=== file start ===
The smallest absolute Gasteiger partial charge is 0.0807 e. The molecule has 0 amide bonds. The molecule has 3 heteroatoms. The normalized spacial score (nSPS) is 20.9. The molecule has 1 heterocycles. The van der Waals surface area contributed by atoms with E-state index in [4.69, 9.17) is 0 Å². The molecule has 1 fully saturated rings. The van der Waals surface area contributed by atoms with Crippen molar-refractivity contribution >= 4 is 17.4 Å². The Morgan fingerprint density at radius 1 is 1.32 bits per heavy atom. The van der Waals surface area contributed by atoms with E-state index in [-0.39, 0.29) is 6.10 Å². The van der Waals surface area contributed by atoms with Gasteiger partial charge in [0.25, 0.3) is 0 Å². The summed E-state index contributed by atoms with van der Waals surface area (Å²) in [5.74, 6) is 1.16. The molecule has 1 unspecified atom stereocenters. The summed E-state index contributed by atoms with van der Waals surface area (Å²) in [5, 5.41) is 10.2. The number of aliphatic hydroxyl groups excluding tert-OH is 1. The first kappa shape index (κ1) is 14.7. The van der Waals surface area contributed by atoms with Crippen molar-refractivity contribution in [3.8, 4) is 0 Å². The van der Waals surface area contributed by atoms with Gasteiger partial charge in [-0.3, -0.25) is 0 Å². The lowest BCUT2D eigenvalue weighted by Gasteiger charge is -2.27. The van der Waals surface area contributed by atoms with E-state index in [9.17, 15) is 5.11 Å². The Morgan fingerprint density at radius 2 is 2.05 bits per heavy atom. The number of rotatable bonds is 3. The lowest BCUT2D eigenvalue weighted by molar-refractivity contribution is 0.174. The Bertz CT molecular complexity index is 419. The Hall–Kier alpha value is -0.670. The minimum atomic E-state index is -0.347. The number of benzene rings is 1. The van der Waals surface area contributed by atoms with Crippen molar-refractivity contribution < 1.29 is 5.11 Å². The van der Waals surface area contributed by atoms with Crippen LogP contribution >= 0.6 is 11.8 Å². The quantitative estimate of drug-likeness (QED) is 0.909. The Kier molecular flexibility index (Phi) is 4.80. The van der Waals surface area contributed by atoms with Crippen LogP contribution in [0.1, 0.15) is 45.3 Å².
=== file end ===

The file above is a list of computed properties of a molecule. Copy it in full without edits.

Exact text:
The smallest absolute Gasteiger partial charge is 0.0807 e. The molecule has 0 amide bonds. The molecule has 3 heteroatoms. The normalized spacial score (nSPS) is 20.9. The molecule has 1 heterocycles. The van der Waals surface area contributed by atoms with E-state index in [4.69, 9.17) is 0 Å². The molecule has 1 fully saturated rings. The van der Waals surface area contributed by atoms with Crippen molar-refractivity contribution >= 4 is 17.4 Å². The Morgan fingerprint density at radius 1 is 1.32 bits per heavy atom. The van der Waals surface area contributed by atoms with E-state index in [-0.39, 0.29) is 6.10 Å². The van der Waals surface area contributed by atoms with Gasteiger partial charge in [0.25, 0.3) is 0 Å². The summed E-state index contributed by atoms with van der Waals surface area (Å²) in [5.74, 6) is 1.16. The molecule has 1 unspecified atom stereocenters. The summed E-state index contributed by atoms with van der Waals surface area (Å²) in [5, 5.41) is 10.2. The number of aliphatic hydroxyl groups excluding tert-OH is 1. The first kappa shape index (κ1) is 14.7. The van der Waals surface area contributed by atoms with Crippen molar-refractivity contribution in [3.8, 4) is 0 Å². The van der Waals surface area contributed by atoms with Gasteiger partial charge in [-0.3, -0.25) is 0 Å². The lowest BCUT2D eigenvalue weighted by Gasteiger charge is -2.27. The van der Waals surface area contributed by atoms with E-state index in [9.17, 15) is 5.11 Å². The Morgan fingerprint density at radius 2 is 2.05 bits per heavy atom. The number of rotatable bonds is 3. The lowest BCUT2D eigenvalue weighted by molar-refractivity contribution is 0.174. The Bertz CT molecular complexity index is 419. The Hall–Kier alpha value is -0.670. The minimum atomic E-state index is -0.347. The number of benzene rings is 1. The van der Waals surface area contributed by atoms with Crippen molar-refractivity contribution < 1.29 is 5.11 Å². The van der Waals surface area contributed by atoms with Crippen LogP contribution >= 0.6 is 11.8 Å². The quantitative estimate of drug-likeness (QED) is 0.909. The Kier molecular flexibility index (Phi) is 4.80. The van der Waals surface area contributed by atoms with Crippen LogP contribution in [0.1, 0.15) is 45.3 Å².